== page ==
By: Anyiko Owoko | Tue 26 Apr 2016, 10:47
King of rumba Papa Wemba collapsed and died while performing at a concert in Abidjan
It is like a bad omen that 2016 has only started and we have already lost several music legends, from David Bowie to Prince and now our own African king of rumba: Papa Wemba.
Fans were shaken by the news of Papa Wemba's passing right after collapsing on stage during his last concert in Abidjan over the weekend. Turns out that this is exactly how he had wanted to die.
Quoted from other press, Salif Traore, a festival promoter and singer said: “Papa Wemba wanted to die on stage, that’s what he told me two weeks ago when I spoke to him on phone.”
In August 2014, Kenyans witnessed Papa Wemba's skill as he performed at the Koroga Festival in Nairobi. I was among few media who got a chance to directly interact with this legend before his concert. I remember my interview with him lasted about 10 minutes.
He was very proud of his yesteryears as the head of Congo’s le sapeur fashion and class movement. From across the room, looking at his fancy attire: a beige dungaree, a sailor striped shirt, and black hat with a navy blue scarf, it was clear that Wemba was a very stylish 64-year-old.
Another thing about him was his patience during the interview process. Even when there were technical issues that made him wait or restart his sentences afresh, he did it gracefully. As a matter of fact, his poise was notable. He was sitting on the high stool, crossing his legs, looking at his fingers and adjusting his hat and scarf, from time to time.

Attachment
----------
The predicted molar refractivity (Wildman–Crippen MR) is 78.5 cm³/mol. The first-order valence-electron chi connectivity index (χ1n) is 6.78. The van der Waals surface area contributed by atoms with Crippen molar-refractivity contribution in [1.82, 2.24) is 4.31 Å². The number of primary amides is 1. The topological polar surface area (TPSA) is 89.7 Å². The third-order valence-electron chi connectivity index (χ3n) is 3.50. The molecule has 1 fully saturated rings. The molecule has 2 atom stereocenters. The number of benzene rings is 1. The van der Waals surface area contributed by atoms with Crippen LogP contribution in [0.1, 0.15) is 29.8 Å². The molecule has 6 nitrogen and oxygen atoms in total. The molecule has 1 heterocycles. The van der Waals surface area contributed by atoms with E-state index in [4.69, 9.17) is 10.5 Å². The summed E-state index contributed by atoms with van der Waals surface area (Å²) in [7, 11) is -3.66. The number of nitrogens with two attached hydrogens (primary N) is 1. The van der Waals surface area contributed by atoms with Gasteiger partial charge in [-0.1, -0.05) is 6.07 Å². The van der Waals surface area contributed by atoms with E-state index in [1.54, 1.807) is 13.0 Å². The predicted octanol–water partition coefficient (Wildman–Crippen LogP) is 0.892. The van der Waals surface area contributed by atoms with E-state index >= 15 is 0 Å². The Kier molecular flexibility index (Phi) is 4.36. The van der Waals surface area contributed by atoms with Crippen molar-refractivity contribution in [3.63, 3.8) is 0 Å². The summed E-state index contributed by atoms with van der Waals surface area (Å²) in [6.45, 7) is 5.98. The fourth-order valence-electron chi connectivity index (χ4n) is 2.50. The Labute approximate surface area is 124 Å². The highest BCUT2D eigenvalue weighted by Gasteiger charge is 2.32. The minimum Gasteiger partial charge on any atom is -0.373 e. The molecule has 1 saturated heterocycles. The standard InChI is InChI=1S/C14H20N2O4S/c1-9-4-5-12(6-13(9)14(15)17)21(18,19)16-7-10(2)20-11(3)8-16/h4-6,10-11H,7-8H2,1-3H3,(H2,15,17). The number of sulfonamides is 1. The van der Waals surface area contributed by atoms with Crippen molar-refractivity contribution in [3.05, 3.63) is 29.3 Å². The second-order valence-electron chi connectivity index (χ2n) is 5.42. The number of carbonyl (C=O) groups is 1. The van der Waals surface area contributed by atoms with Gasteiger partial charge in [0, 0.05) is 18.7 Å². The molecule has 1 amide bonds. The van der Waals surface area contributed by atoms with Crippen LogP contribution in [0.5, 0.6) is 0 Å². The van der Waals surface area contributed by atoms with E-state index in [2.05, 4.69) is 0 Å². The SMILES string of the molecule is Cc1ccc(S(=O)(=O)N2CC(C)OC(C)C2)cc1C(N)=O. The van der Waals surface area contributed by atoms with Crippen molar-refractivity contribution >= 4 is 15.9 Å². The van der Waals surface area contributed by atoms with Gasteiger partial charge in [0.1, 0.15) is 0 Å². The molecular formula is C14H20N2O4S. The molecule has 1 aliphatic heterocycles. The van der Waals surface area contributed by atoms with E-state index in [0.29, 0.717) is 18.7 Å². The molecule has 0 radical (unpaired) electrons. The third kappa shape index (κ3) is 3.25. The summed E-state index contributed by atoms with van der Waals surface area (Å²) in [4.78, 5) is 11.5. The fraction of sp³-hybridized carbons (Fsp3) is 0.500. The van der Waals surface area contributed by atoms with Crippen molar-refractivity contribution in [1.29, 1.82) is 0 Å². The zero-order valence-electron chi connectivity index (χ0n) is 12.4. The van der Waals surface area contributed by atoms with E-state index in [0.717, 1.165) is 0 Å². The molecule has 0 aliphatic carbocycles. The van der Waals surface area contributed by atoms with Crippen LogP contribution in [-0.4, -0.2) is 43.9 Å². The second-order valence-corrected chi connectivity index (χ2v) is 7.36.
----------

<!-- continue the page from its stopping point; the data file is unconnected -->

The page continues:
Papa Wemba was extremely proud of his influence in Congolese music and spoke highly of his collaborations with Lokua Kanza, and mentoring the careers of many, among them Koffi Olomide.
When he sang an acapella, it was so shocking how youthful his voice still sounded. That’s when I deduced that age really is nothing but a number. Unlike some superstars who get irritable when people crowd or request for pictures, Papa was also happy to take pictures with us right after the interview.
And his concert at Koroga was everything he had promised. He delivered a stellar performance backed by his Congolese band and set of female dancers, dressed for the occasion and salaciously shaking their waists—you can’t stop the Lingala movement!
Jules Shungu Wembadio Pene Kikumba, as he was officially known, will forever be remembered as one of the most important contributors in the genre of Rumba and Lingala music. Africa continues to mourn the loss of a great music icon. Rest in Peace Papa Wemba.